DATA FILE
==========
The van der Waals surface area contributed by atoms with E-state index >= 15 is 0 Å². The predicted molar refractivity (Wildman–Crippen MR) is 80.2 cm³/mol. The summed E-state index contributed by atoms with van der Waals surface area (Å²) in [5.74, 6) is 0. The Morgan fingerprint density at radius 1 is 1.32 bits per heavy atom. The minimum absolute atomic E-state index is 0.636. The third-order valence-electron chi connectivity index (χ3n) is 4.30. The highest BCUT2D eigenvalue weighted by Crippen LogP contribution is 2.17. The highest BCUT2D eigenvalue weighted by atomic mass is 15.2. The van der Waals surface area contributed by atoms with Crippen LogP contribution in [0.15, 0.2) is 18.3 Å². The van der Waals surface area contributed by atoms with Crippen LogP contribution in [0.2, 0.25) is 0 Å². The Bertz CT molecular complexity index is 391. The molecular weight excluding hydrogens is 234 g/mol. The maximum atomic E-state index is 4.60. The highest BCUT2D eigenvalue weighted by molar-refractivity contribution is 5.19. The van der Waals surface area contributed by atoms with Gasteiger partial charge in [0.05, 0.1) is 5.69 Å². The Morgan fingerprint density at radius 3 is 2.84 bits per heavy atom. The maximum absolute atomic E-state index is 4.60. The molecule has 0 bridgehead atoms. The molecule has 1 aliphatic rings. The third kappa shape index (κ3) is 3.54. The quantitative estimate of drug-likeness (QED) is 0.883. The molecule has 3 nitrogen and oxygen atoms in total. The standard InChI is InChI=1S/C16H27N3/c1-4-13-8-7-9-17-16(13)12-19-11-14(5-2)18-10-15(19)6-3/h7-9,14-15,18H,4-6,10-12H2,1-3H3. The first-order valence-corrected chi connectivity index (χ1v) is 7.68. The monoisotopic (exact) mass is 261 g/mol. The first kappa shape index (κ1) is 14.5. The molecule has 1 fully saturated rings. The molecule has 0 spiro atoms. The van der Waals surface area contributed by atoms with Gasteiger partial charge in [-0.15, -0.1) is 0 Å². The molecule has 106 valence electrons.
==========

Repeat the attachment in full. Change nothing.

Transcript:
The van der Waals surface area contributed by atoms with E-state index >= 15 is 0 Å². The predicted molar refractivity (Wildman–Crippen MR) is 80.2 cm³/mol. The summed E-state index contributed by atoms with van der Waals surface area (Å²) in [5.74, 6) is 0. The Morgan fingerprint density at radius 1 is 1.32 bits per heavy atom. The minimum absolute atomic E-state index is 0.636. The third-order valence-electron chi connectivity index (χ3n) is 4.30. The highest BCUT2D eigenvalue weighted by Crippen LogP contribution is 2.17. The highest BCUT2D eigenvalue weighted by atomic mass is 15.2. The van der Waals surface area contributed by atoms with Crippen LogP contribution in [0.15, 0.2) is 18.3 Å². The van der Waals surface area contributed by atoms with Crippen LogP contribution in [0.2, 0.25) is 0 Å². The Bertz CT molecular complexity index is 391. The molecular weight excluding hydrogens is 234 g/mol. The maximum atomic E-state index is 4.60. The highest BCUT2D eigenvalue weighted by molar-refractivity contribution is 5.19. The van der Waals surface area contributed by atoms with Gasteiger partial charge in [0.05, 0.1) is 5.69 Å². The Morgan fingerprint density at radius 3 is 2.84 bits per heavy atom. The maximum absolute atomic E-state index is 4.60. The molecule has 0 bridgehead atoms. The molecule has 1 aliphatic rings. The third kappa shape index (κ3) is 3.54. The quantitative estimate of drug-likeness (QED) is 0.883. The molecule has 3 nitrogen and oxygen atoms in total. The standard InChI is InChI=1S/C16H27N3/c1-4-13-8-7-9-17-16(13)12-19-11-14(5-2)18-10-15(19)6-3/h7-9,14-15,18H,4-6,10-12H2,1-3H3. The first-order valence-corrected chi connectivity index (χ1v) is 7.68. The monoisotopic (exact) mass is 261 g/mol. The first kappa shape index (κ1) is 14.5. The molecule has 1 fully saturated rings. The molecule has 0 spiro atoms. The van der Waals surface area contributed by atoms with Gasteiger partial charge in [-0.15, -0.1) is 0 Å². The molecule has 106 valence electrons.